Leaders & Managers

From the nitty gritty of daily management to addressing your aspirations of leadership, this section for leaders & managers tells you how to make strong leadership decisions, build effective teams, delegate and stay above the everyday management muddle.

Get tips, strategies, tool and advice on: performance reviews, preventing workplace violence, best-practices leadership, team building, leadership skills, people management and management training.

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When an employee refuses to carry out an order, supervisors may automatically think such insubordination is worthy of discipline or firing. Not so fast! That initial response, punish the employee, may ...
There may be areas of your workplace that supervisors, and maybe even HR, rarely visit, such as locker rooms, loading docks and break rooms. But don't take a "hear no evil, ...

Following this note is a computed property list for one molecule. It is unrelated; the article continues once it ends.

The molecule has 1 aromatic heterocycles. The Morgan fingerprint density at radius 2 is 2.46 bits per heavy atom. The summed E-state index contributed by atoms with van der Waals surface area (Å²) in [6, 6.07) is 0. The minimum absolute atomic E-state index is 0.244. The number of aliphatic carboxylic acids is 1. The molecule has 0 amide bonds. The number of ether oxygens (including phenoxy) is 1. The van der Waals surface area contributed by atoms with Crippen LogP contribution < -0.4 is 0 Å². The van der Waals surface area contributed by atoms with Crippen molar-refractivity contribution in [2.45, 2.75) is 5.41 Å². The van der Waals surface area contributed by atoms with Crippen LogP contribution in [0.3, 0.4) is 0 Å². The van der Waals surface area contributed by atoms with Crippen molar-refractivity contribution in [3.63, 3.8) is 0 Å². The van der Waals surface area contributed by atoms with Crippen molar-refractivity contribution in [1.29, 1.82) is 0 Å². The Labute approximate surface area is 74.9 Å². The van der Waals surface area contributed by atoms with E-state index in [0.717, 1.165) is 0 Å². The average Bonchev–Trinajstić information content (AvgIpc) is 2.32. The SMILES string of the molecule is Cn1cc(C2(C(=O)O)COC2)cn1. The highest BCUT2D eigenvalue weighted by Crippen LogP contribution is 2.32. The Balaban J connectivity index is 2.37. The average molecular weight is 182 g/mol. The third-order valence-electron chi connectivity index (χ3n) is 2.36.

Issue: Hurricane Katrina's devastation woke up many employers to the need to revisit their disaster plans.
Risk: Even if you drafted a plan after the 9/11 attacks, you may find ...
Stay in tune with your people by refusing to multitask when someone pops in your office.
Use a change in weather as an excuse to review your wardrobe.
If you’re lucky, you’re leading a synergistic culture. That means you’re pulling in the same direction as the people in the ranks. If you’re not lucky, you’re leading an antagonistic culture. That means you’re pushing outlooks that most of your people don’t value.
People are afraid to become leaders because the role demands visibility and vulnerability. Even people already in leadership positions often shirk the essential part of their jobs requiring their presence at the front of the pack. It’s impossible to lead without putting yourself out there. To be a leader means:
Tired of negativity at work? OK. Here are some good things employees have to say about their bosses … the kind of leaders they’d go to the moon for.
Bruce Gordon is a leader to keep an eye on. As the new chief exec of the NAACP, he’s the first leader in the organization’s history with a corporate background.
Marketing exec Jeffrey J. Fox doesn’t like the old saying that if you do what you love, success will follow. His view: “Take the job that offers you the most money. If you are in a corporation, always take the transfer, promotion or assignment that pays the most.” Sounds mercenary, until you hear Fox’s rationale: